China gets permission to build navy base in Pakistan, the Chinese navy to maintain a regular presence there, a plan likely to alarm both India and the US. It is to be built at Pakistan’s South-Western port of Gwadar.


Financial Times

By Farhan Bokhari in Islamabad and Kathrin Hille in Beijing

Published: May 22 2011 13:22 | Last updated: May 22 2011 19:46

Pakistan has asked China to build a naval base at its south-western port of Gwadar and expects the Chinese navy to maintain a regular presence there, a plan likely to alarm both India and the US.

“We have asked our Chinese brothers to please build a naval base at Gwadar,” Chaudhary Ahmed Mukhtar, Pakistan’s defence minister, told the Financial Times, confirming that the request was conveyed to China during a visit last week by Yusuf Raza Gilani, Pakistan’s prime minister.

Hitherto, China has shied away from moves that might alienate the US and Beijing’s neighbours, such as India, Malaysia and Indonesia. “China’s rise is a beneficial force for peace and we have no hegemonic ambitions,” said a Chinese official familiar with Beijing’s security policy.

But Christopher Yung, senior research fellow at National Defense University in Washington, said in a recent paper “the nature and degree of China’s access to out-of-area bases will be the ultimate indication and warning” of its eventual intention to become a global military power. A Pentagon official said: “We have questions and concerns about this development and [China’s] intentions. But that is why we believe it is important to have a healthy, stable and continuous military-to-military relationship.”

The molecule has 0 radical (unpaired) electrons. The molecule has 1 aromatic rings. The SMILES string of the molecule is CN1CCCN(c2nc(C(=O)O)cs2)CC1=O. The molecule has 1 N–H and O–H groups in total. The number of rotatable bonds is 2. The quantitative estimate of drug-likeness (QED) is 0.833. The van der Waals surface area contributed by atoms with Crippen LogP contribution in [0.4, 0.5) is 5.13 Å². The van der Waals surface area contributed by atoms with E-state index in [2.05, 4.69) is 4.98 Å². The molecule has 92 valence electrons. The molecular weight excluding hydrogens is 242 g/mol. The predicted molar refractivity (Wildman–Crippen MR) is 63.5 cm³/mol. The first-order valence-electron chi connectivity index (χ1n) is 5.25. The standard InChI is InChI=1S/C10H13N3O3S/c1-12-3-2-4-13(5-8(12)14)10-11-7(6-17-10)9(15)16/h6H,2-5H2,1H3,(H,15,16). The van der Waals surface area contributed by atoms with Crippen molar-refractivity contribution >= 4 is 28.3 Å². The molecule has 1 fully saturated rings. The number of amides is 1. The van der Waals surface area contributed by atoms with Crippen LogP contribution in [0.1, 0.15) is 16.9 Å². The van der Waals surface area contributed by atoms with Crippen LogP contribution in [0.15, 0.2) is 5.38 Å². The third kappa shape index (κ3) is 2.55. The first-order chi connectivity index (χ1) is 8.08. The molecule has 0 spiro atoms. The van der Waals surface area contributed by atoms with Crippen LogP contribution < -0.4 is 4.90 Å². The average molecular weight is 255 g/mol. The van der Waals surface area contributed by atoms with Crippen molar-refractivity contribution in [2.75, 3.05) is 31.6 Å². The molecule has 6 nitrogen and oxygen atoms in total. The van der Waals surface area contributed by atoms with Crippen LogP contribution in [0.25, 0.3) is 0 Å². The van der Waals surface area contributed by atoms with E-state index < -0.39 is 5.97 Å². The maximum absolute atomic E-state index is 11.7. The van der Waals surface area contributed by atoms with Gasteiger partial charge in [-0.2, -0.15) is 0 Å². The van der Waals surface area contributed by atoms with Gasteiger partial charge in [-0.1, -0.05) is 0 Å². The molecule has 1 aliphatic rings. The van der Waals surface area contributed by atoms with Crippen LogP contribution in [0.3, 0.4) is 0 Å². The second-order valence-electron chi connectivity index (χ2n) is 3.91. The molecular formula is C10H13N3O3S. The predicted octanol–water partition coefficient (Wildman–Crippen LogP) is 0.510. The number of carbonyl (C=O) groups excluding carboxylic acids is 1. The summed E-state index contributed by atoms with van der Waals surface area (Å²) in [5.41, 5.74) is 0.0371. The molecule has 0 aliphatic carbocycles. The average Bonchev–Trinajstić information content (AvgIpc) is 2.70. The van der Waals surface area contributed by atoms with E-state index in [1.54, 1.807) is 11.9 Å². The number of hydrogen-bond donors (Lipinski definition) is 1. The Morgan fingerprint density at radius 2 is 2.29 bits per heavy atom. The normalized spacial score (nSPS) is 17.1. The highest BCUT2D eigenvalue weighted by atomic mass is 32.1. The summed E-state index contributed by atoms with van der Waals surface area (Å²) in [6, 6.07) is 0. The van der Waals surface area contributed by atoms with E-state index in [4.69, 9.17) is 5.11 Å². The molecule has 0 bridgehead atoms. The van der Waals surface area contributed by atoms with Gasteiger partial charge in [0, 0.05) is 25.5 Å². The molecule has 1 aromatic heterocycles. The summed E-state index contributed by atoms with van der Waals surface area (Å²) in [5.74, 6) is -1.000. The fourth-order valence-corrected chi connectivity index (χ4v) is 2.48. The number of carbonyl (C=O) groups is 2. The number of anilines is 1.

A senior Pakistani official familiar with Sino-Pakistani discussions on naval co-operation said: “The naval base is something we hope will allow Chinese vessels to regularly visit in [the] future and also use the place for repair and maintenance of their fleet in the [Indian Ocean region].”

Such a foothold would be the first overseas location offering support to the People’s Liberation Army navy for future out-of-area missions and so would be likely to reinforce international concerns over Beijing’s longer-term military ambitions.

“This will definitely be a ‘game changer’ in China’s defence and security relationships,” said Rahul Roy-Chaudhury, a south Asia security expert at the International Institute for Strategic Studies. “The construction of a naval base in Gwadar would provide its own ships and possibly submarines with ‘permanent’ basing rights, along with the possibility of regular patrols and exercises in the Arabian Sea to protect the growing number of Chinese-flagged oil tankers traversing the region to meet its increasing energy demands from the Gulf region.”

As anti-piracy operations in the Gulf of Aden have made the PLA Navy aware that it lacks port access for restocking with food and water, swapping staff and maintenance, the force is lobbying for the construction of foreign bases.

The proposed port could meet some of the PLA navy’s needs but is less aggressive than a Chinese-owned base on foreign soil. The existing commercial port at Gwadar was built by China but is run by the Singapore Port Authority. But it could antagonise India as it comes amid a strengthening of China’s military ties with Pakistan.

During Mr Gilani’s visit last week, Beijing agreed to accelerate delivery of 50 fighter jets to Pakistan

Pakistan’s defence officials are keen for the PLA Navy to build up its presence in the Indian Ocean and the northern Arabia sea, mainly to counterbalance India’s naval forces.

Additional reporting by Daniel Dombey in Washington

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